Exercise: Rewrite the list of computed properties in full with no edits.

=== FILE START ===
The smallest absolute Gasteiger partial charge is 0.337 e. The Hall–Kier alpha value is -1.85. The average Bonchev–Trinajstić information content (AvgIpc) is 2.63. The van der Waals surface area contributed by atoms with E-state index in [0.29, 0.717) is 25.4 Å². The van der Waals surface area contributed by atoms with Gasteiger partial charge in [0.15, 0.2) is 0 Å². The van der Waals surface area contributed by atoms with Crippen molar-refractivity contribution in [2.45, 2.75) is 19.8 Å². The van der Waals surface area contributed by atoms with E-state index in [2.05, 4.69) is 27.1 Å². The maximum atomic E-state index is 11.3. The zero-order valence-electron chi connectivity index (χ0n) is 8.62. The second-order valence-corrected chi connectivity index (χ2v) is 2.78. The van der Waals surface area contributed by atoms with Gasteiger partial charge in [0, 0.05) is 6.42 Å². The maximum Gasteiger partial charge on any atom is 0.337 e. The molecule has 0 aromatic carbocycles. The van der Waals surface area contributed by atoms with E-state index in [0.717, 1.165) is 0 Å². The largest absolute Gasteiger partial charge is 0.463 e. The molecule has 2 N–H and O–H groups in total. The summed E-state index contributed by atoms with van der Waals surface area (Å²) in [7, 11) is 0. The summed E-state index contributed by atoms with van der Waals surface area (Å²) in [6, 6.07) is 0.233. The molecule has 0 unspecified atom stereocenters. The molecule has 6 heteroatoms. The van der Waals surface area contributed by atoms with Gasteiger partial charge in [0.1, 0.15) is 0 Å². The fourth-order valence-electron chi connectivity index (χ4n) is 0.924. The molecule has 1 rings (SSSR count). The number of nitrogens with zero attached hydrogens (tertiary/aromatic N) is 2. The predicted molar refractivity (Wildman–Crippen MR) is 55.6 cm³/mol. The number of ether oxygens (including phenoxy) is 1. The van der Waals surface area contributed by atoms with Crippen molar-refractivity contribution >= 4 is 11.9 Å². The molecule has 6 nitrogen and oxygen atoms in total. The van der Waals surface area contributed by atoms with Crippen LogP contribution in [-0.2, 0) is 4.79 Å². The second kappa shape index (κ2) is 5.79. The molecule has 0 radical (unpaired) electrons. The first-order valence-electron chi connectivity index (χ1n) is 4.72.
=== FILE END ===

The smallest absolute Gasteiger partial charge is 0.337 e. The Hall–Kier alpha value is -1.85. The average Bonchev–Trinajstić information content (AvgIpc) is 2.63. The van der Waals surface area contributed by atoms with E-state index in [0.29, 0.717) is 25.4 Å². The van der Waals surface area contributed by atoms with Gasteiger partial charge in [0.15, 0.2) is 0 Å². The van der Waals surface area contributed by atoms with Crippen molar-refractivity contribution in [2.45, 2.75) is 19.8 Å². The van der Waals surface area contributed by atoms with E-state index in [2.05, 4.69) is 27.1 Å². The maximum atomic E-state index is 11.3. The zero-order valence-electron chi connectivity index (χ0n) is 8.62. The second-order valence-corrected chi connectivity index (χ2v) is 2.78. The van der Waals surface area contributed by atoms with Gasteiger partial charge in [0, 0.05) is 6.42 Å². The maximum Gasteiger partial charge on any atom is 0.337 e. The molecule has 0 aromatic carbocycles. The van der Waals surface area contributed by atoms with E-state index in [0.717, 1.165) is 0 Å². The largest absolute Gasteiger partial charge is 0.463 e. The molecule has 2 N–H and O–H groups in total. The summed E-state index contributed by atoms with van der Waals surface area (Å²) in [7, 11) is 0. The summed E-state index contributed by atoms with van der Waals surface area (Å²) in [6, 6.07) is 0.233. The molecule has 0 unspecified atom stereocenters. The molecule has 6 heteroatoms. The van der Waals surface area contributed by atoms with Gasteiger partial charge in [0.1, 0.15) is 0 Å². The fourth-order valence-electron chi connectivity index (χ4n) is 0.924. The molecule has 1 rings (SSSR count). The number of nitrogens with zero attached hydrogens (tertiary/aromatic N) is 2. The predicted molar refractivity (Wildman–Crippen MR) is 55.6 cm³/mol. The number of ether oxygens (including phenoxy) is 1. The van der Waals surface area contributed by atoms with Crippen molar-refractivity contribution >= 4 is 11.9 Å². The molecule has 6 nitrogen and oxygen atoms in total. The van der Waals surface area contributed by atoms with Crippen LogP contribution in [-0.2, 0) is 4.79 Å². The second kappa shape index (κ2) is 5.79. The molecule has 0 radical (unpaired) electrons. The first-order valence-electron chi connectivity index (χ1n) is 4.72.